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This Is Us

This Is Us Review – An Open Dialogue to End the Stigma Surrounding Mental Health (4×11)

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On this week’s installment of This Is Us, Randall reminded us all that self-care is important.

Randall deals with anxiety on a regular basis, but as the stress of his job, his mother’s illness, and the break-in at his home piled on, Randall was crumbling, as any human would be.

As Beth pointed out, it’s a lot for anyone to handle.

Randall put on a brave face and tried to bottle it all inside and ignore the warning signs, but eventually, that anger, fear, resentment, it all had to go somewhere.

It ended up being channeled to thwart a snatch-and-grab, which wasn’t the worst way to cope, but it wasn’t the right way either.

Randall saved a woman, he was hailed as a hero, but he felt far from that and he wasn’t okay. He was screaming internally and no one could hear him.

He hasn’t been for a while, he’s just good at covering it up.

It may not have been the best episode of This Is Us because it wasn’t loaded with feel-good moments, dramatic reveals, or Jack saying all the right things, but it was one of the most important episodes to date.

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The series devoted a whole episode to addressing mental health and the stigma around asking for help specifically as it relates to men of color.

Many people, Randall included, saw his anxiety as a weakness. He didn’t feel that he could talk about his problems or be open about them until eventually, he couldn’t keep them bottled up inside.

His psyche was damaged by the intruder more than he was letting on and as we found out more about the break-in and that the man was upstairs where the girls were sleeping, it became harder for Randall to cope.

When Randall finally reached his breaking point, he called Kevin, the one person who has become his rock overtime and has lifted him up when he was down and held him when he needed to cry. We saw it happen on This Is Us Season 1 when Randall had a panic attack at his old job, and it happened again at the end of the episode.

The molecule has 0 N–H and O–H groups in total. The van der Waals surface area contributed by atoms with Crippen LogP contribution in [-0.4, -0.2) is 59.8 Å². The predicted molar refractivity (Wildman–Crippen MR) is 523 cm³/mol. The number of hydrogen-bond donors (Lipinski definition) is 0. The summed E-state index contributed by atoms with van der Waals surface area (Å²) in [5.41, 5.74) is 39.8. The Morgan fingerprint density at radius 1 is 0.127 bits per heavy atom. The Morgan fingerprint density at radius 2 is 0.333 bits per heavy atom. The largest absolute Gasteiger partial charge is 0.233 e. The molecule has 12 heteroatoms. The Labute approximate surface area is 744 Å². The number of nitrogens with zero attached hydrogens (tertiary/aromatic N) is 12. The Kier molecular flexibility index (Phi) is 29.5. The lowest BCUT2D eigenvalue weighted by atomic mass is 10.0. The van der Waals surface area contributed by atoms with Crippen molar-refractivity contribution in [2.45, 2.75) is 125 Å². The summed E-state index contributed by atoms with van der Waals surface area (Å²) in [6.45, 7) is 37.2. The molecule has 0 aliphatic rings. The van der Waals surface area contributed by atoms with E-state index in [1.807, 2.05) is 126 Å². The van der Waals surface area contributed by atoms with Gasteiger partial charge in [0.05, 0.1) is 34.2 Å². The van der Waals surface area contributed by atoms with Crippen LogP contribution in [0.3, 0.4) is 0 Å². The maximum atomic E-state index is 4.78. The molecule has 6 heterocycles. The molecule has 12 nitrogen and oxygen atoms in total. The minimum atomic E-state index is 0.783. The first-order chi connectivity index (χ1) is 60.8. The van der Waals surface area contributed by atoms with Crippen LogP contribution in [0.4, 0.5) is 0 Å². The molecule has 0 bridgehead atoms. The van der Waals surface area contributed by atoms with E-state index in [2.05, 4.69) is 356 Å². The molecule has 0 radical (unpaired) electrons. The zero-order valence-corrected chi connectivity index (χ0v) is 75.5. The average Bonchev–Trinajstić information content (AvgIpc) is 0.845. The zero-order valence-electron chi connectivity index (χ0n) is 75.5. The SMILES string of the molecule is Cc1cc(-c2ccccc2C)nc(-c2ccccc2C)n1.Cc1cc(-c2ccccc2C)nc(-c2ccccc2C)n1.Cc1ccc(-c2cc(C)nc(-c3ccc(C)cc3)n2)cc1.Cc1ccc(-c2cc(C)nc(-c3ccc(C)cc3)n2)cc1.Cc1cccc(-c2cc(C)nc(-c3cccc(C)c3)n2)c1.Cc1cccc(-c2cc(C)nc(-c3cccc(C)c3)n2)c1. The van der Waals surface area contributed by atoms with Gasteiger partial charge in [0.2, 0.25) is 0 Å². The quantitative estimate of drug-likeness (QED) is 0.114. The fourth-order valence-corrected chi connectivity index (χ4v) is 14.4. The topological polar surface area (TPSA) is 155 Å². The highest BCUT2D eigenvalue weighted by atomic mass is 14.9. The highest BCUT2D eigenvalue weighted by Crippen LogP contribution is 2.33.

Kevin’s a good brother, and it’s important we have that person we can turn to when things get hard, but it’s also important that we understand that sometimes, it pays to talk to someone that’s a trained psychologist that can help us solve our problems and walk through our trauma; someone who can begin the healing process.

It’s also important to note how strong their brotherly love is here compared to the fractured relationship that was shown in the future. Could they have fallen out because Randall kept his mother’s diagnosis a secret at her request? Or was it something more? Maybe something to do with Randall’s refusal to seek professional help for his issues.

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There were a few people throughout the course of the episode that tried to help Randall including Darnell who stopped by to let him know therapy is nothing to be ashamed of. He encouraged Randall to seek help and told him how he used to be a tripwire until he found someone to talk to about his issues.

He informs Randall that it’s a weight lifted when you can just open up about everything regardless if you talk about what’s hurting you, upsetting you, or making you happy. But that doesn’t resonate with Randall who brushes him off and assures him running is good enough therapy. That is until he turns a corner and witnesses a robbery.

Since This Is Us expertly plays with multiple timeless, Randall’s anxiety is layered in both the past and present as they intertwine to show us that Randall’s nightmares have consistently been a byproduct of his stress and something he’s learned to live with but never learned to manage.

In his college days, Randall has nightmares following Jack’s death and asks Beth to sleep over countless times. When she encourages talking to someone rather than torturing himself, he refuses.

When she’s finally able to convince him to seek out some counseling in the form of a grief group, Randall is unable to attend because his problems and worries keep piling on, this time with Kate, which seems to be the third part in the Pearson trilogy.